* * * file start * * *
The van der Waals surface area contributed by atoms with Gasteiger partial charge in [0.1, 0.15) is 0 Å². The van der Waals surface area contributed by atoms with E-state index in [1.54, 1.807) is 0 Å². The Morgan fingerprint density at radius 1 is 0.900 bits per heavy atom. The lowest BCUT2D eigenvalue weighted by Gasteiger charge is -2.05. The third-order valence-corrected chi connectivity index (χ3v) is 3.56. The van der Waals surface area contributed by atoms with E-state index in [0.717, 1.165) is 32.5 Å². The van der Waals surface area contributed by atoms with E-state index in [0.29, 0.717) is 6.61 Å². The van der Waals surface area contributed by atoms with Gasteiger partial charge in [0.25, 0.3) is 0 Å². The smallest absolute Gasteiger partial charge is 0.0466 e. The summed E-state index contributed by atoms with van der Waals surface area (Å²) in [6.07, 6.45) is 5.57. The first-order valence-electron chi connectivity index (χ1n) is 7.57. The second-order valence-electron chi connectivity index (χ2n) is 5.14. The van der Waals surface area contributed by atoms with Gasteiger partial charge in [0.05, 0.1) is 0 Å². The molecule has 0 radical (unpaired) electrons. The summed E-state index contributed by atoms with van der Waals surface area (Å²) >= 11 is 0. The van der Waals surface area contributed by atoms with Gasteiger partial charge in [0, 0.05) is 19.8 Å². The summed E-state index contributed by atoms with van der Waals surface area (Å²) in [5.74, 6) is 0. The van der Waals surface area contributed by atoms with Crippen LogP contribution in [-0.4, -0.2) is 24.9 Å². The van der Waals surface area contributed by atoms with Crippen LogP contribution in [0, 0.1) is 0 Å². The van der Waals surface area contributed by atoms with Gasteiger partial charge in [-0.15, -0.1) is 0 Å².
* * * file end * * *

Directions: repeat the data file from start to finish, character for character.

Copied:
The van der Waals surface area contributed by atoms with Gasteiger partial charge in [0.1, 0.15) is 0 Å². The van der Waals surface area contributed by atoms with E-state index in [1.54, 1.807) is 0 Å². The Morgan fingerprint density at radius 1 is 0.900 bits per heavy atom. The lowest BCUT2D eigenvalue weighted by Gasteiger charge is -2.05. The third-order valence-corrected chi connectivity index (χ3v) is 3.56. The van der Waals surface area contributed by atoms with E-state index in [0.717, 1.165) is 32.5 Å². The van der Waals surface area contributed by atoms with E-state index in [0.29, 0.717) is 6.61 Å². The van der Waals surface area contributed by atoms with Gasteiger partial charge in [0.25, 0.3) is 0 Å². The smallest absolute Gasteiger partial charge is 0.0466 e. The summed E-state index contributed by atoms with van der Waals surface area (Å²) in [6.07, 6.45) is 5.57. The first-order valence-electron chi connectivity index (χ1n) is 7.57. The second-order valence-electron chi connectivity index (χ2n) is 5.14. The van der Waals surface area contributed by atoms with Gasteiger partial charge in [0.05, 0.1) is 0 Å². The molecule has 0 radical (unpaired) electrons. The summed E-state index contributed by atoms with van der Waals surface area (Å²) >= 11 is 0. The van der Waals surface area contributed by atoms with Gasteiger partial charge in [0, 0.05) is 19.8 Å². The summed E-state index contributed by atoms with van der Waals surface area (Å²) in [5.74, 6) is 0. The van der Waals surface area contributed by atoms with Crippen LogP contribution in [-0.4, -0.2) is 24.9 Å². The van der Waals surface area contributed by atoms with Crippen LogP contribution in [0, 0.1) is 0 Å². The van der Waals surface area contributed by atoms with Gasteiger partial charge in [-0.15, -0.1) is 0 Å².